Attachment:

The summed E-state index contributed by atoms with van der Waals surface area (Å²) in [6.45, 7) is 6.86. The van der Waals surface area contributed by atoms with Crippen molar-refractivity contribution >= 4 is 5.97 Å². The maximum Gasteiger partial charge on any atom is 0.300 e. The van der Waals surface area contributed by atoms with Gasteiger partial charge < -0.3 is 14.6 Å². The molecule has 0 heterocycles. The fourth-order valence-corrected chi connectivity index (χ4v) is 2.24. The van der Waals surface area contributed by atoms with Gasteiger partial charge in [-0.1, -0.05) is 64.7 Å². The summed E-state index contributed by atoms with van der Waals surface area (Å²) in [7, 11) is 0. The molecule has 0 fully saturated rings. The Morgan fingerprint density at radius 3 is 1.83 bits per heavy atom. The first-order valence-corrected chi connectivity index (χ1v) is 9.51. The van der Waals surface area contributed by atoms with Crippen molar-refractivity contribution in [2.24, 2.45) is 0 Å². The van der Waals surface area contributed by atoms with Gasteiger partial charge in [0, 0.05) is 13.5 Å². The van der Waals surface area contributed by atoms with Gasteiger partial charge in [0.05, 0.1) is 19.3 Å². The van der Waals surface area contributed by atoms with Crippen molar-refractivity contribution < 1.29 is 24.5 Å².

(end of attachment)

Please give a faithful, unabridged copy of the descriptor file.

The summed E-state index contributed by atoms with van der Waals surface area (Å²) in [6.45, 7) is 6.86. The van der Waals surface area contributed by atoms with Crippen molar-refractivity contribution >= 4 is 5.97 Å². The maximum Gasteiger partial charge on any atom is 0.300 e. The van der Waals surface area contributed by atoms with Gasteiger partial charge < -0.3 is 14.6 Å². The molecule has 0 heterocycles. The fourth-order valence-corrected chi connectivity index (χ4v) is 2.24. The van der Waals surface area contributed by atoms with Gasteiger partial charge in [-0.1, -0.05) is 64.7 Å². The summed E-state index contributed by atoms with van der Waals surface area (Å²) in [7, 11) is 0. The molecule has 0 fully saturated rings. The Morgan fingerprint density at radius 3 is 1.83 bits per heavy atom. The first-order valence-corrected chi connectivity index (χ1v) is 9.51. The van der Waals surface area contributed by atoms with Crippen molar-refractivity contribution in [2.24, 2.45) is 0 Å². The van der Waals surface area contributed by atoms with Gasteiger partial charge in [0, 0.05) is 13.5 Å². The van der Waals surface area contributed by atoms with Gasteiger partial charge in [0.05, 0.1) is 19.3 Å². The van der Waals surface area contributed by atoms with Crippen molar-refractivity contribution < 1.29 is 24.5 Å².